The longer construction timetable also affects many of the assumptions the state and city made regarding whether the project is worthwhile for taxpayers to support, according to George Sweeting, deputy director of the city’s nonpartisan Independent Budget Office. That’s because the government is contributing about $300 million in subsidies in today’s dollars — but might not get that amount back for another 25 or 30 years, when that amount will be worth less.

“Those dollars — if you have to wait 15 years for them — are worth less in terms of today’s dollars,” Sweeting said.

The IBO, in conducting a cost-benefit analysis on Atlantic Yards last year, only considered the tax revenues from the basketball arena and ignored the impact of new residents and workers in the 16 other buildings because their construction dates were so uncertain. That analysis concluded that the arena would cost the city about $40 million more in subsidies than it would yield in new taxes. The IBO’s analysis was attacked by Mayor Michael Bloomberg and Ratner’s company, Forest City Ratner.

By contrast, the city, state and Forest City all conducted or commissioned economic impact analyses that assumed a 10-year build out.
Continue reading…



Posted: 9.28.10
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Eminent Domain Case
Goldstein et al v. ESDC
[All case files]

November 24, 2009
Court of Appeals
Ruling

[See ownership map]

EIS Lawsuit

DDDB et al v ESDC et al
Click for a summary of the lawsuit seeking to annul the review and approval the Atlantic Yards project.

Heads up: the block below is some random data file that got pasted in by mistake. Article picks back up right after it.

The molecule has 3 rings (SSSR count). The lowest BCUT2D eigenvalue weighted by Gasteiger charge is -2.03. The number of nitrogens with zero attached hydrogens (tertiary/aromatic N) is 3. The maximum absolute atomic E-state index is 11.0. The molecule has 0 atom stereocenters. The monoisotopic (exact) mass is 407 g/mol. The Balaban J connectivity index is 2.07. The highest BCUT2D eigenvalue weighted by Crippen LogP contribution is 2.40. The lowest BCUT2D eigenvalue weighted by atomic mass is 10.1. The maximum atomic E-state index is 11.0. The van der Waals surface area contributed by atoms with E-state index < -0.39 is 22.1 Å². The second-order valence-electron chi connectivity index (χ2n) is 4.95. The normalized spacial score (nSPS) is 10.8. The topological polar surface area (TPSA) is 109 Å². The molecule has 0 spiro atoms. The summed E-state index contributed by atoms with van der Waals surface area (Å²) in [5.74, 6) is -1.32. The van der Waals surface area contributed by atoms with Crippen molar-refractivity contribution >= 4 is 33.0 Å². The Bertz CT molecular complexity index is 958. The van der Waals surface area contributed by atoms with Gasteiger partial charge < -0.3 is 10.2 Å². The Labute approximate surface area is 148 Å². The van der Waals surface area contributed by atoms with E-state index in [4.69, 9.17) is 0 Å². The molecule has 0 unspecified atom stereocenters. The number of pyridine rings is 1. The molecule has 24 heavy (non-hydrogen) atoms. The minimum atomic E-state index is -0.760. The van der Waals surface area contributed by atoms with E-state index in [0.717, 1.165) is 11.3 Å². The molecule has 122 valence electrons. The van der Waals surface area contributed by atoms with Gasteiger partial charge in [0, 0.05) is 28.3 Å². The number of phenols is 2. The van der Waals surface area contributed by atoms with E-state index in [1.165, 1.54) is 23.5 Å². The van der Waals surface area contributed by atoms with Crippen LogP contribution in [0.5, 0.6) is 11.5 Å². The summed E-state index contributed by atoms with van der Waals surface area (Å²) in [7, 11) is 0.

Appeal briefs are here.

2/26/09
Appellate Divsion
Rules for ESDC
What would Atlantic Yards Look like?...
Photo Simulations
Before and After views from around the project footprint revealing the massive scale of the proposed luxury apartment and sports complex.

Click for
Screening Schedule
of
Isabel Hill's
"Atlantic Yards" documentary
Brooklyn Matters


Read a review
-----------------------
Atlantic Yards
would be
Instant
Gentrification
Click image to see why:


-No Land Grab.org

-Atlantic Yards Report
-Atlantic Yards Deathwatch
-The Footprint Gazette
-Brooklyn Matters
-Noticing New York
-NY Times "The Local" FG/CH
-Brooklyn Views
-Council of B'klyn N'hoods
-The Brooklyn Paper
-The Brooklyn Wire
-Atlantic Lots
-Who Walk in Brooklyn
-S. Oxford St. Block Assoc.
-City Limits City Blogs
-The Knickerblogger
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-Picketing Henry Ford
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-Gowanus Lounge
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-Views from the Bridge
-Old First Blog
-DailyHeights.com
-Brooklyn Footprints
-Freddys Bklyn Roundhouse
-Ctr for the Study of Bklyn
-Pardon Me for Asking
-Clinton Hill Blog
-Only The Blog Knows BK
-Brownstoner
-Sustainable Flatbush
-A Child Grows in Bklyn
-Williamsburg Warriors

-The Real Estate
-Rail Yards Blog (H. Yards)
-OnNYTurf-Atlantic Yards
-Manhattan User's Guide
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-Streets Blog
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-Dist.35 Comm'ity Gazette
-Save Our Parks (Bronx)
-Eminent Domain Watch
-NJ Eminent Domain Law
-PLANYC
-Big Cities Big Boxes
-www.DANDOCTOROFF.com
-Olympic Bloomdoggle
-TenantServices.com
-Tenant.net